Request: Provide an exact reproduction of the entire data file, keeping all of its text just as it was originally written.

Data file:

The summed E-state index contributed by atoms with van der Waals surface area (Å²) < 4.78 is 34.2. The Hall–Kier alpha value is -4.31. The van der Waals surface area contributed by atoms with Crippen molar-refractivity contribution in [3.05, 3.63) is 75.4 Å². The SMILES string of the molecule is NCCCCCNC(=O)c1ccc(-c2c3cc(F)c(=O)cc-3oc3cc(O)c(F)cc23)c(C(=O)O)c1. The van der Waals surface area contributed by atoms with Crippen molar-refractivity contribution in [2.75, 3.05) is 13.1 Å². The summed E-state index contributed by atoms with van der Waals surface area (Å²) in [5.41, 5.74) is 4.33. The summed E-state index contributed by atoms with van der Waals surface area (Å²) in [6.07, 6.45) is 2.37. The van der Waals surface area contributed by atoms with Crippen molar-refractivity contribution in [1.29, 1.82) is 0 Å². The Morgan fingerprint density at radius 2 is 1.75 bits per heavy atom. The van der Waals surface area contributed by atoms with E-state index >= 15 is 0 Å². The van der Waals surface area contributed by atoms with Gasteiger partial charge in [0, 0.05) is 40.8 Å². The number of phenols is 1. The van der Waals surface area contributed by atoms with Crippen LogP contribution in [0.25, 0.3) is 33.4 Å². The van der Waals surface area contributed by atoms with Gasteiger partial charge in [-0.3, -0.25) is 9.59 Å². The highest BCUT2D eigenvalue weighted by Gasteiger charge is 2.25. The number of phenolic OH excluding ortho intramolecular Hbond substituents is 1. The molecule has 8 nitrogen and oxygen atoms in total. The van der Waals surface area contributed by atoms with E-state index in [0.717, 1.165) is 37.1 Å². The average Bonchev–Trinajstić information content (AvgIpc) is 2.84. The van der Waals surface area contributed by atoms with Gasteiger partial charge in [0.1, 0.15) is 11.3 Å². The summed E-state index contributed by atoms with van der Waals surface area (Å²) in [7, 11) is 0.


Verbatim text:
The summed E-state index contributed by atoms with van der Waals surface area (Å²) < 4.78 is 34.2. The Hall–Kier alpha value is -4.31. The van der Waals surface area contributed by atoms with Crippen molar-refractivity contribution in [3.05, 3.63) is 75.4 Å². The SMILES string of the molecule is NCCCCCNC(=O)c1ccc(-c2c3cc(F)c(=O)cc-3oc3cc(O)c(F)cc23)c(C(=O)O)c1. The van der Waals surface area contributed by atoms with Crippen molar-refractivity contribution in [2.75, 3.05) is 13.1 Å². The summed E-state index contributed by atoms with van der Waals surface area (Å²) in [5.41, 5.74) is 4.33. The summed E-state index contributed by atoms with van der Waals surface area (Å²) in [6.07, 6.45) is 2.37. The van der Waals surface area contributed by atoms with Crippen molar-refractivity contribution in [1.29, 1.82) is 0 Å². The Morgan fingerprint density at radius 2 is 1.75 bits per heavy atom. The van der Waals surface area contributed by atoms with E-state index >= 15 is 0 Å². The van der Waals surface area contributed by atoms with Gasteiger partial charge in [0, 0.05) is 40.8 Å². The number of phenols is 1. The van der Waals surface area contributed by atoms with Crippen LogP contribution in [0.25, 0.3) is 33.4 Å². The van der Waals surface area contributed by atoms with Gasteiger partial charge in [-0.3, -0.25) is 9.59 Å². The highest BCUT2D eigenvalue weighted by Gasteiger charge is 2.25. The number of phenolic OH excluding ortho intramolecular Hbond substituents is 1. The molecule has 8 nitrogen and oxygen atoms in total. The van der Waals surface area contributed by atoms with E-state index in [0.717, 1.165) is 37.1 Å². The average Bonchev–Trinajstić information content (AvgIpc) is 2.84. The van der Waals surface area contributed by atoms with Gasteiger partial charge in [0.1, 0.15) is 11.3 Å². The summed E-state index contributed by atoms with van der Waals surface area (Å²) in [7, 11) is 0.